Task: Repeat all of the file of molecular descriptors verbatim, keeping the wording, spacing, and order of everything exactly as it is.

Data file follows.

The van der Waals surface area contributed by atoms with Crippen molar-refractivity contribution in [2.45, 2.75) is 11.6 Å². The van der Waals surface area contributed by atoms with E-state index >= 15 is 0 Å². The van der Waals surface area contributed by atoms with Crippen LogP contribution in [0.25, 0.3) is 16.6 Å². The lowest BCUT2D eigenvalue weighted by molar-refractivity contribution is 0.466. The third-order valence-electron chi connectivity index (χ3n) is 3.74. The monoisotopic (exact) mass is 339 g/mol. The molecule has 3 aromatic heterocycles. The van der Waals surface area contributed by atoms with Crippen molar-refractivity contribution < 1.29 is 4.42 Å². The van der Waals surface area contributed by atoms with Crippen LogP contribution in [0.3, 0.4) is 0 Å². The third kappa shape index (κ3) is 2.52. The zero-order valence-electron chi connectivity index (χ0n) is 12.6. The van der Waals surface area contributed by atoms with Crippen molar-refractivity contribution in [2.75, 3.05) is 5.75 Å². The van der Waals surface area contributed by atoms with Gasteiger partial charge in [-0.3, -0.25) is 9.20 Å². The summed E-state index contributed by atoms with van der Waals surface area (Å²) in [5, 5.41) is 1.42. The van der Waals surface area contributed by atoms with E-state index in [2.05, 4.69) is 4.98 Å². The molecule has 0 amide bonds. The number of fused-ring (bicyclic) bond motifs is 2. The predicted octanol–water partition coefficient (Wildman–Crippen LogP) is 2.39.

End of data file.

The van der Waals surface area contributed by atoms with Crippen molar-refractivity contribution in [2.45, 2.75) is 11.6 Å². The van der Waals surface area contributed by atoms with E-state index >= 15 is 0 Å². The van der Waals surface area contributed by atoms with Crippen LogP contribution in [0.25, 0.3) is 16.6 Å². The lowest BCUT2D eigenvalue weighted by molar-refractivity contribution is 0.466. The third-order valence-electron chi connectivity index (χ3n) is 3.74. The monoisotopic (exact) mass is 339 g/mol. The molecule has 3 aromatic heterocycles. The van der Waals surface area contributed by atoms with Crippen molar-refractivity contribution < 1.29 is 4.42 Å². The van der Waals surface area contributed by atoms with Crippen LogP contribution in [0.3, 0.4) is 0 Å². The third kappa shape index (κ3) is 2.52. The zero-order valence-electron chi connectivity index (χ0n) is 12.6. The van der Waals surface area contributed by atoms with Crippen molar-refractivity contribution in [2.75, 3.05) is 5.75 Å². The van der Waals surface area contributed by atoms with Gasteiger partial charge in [-0.3, -0.25) is 9.20 Å². The summed E-state index contributed by atoms with van der Waals surface area (Å²) in [5, 5.41) is 1.42. The van der Waals surface area contributed by atoms with E-state index in [2.05, 4.69) is 4.98 Å². The molecule has 0 amide bonds. The number of fused-ring (bicyclic) bond motifs is 2. The predicted octanol–water partition coefficient (Wildman–Crippen LogP) is 2.39.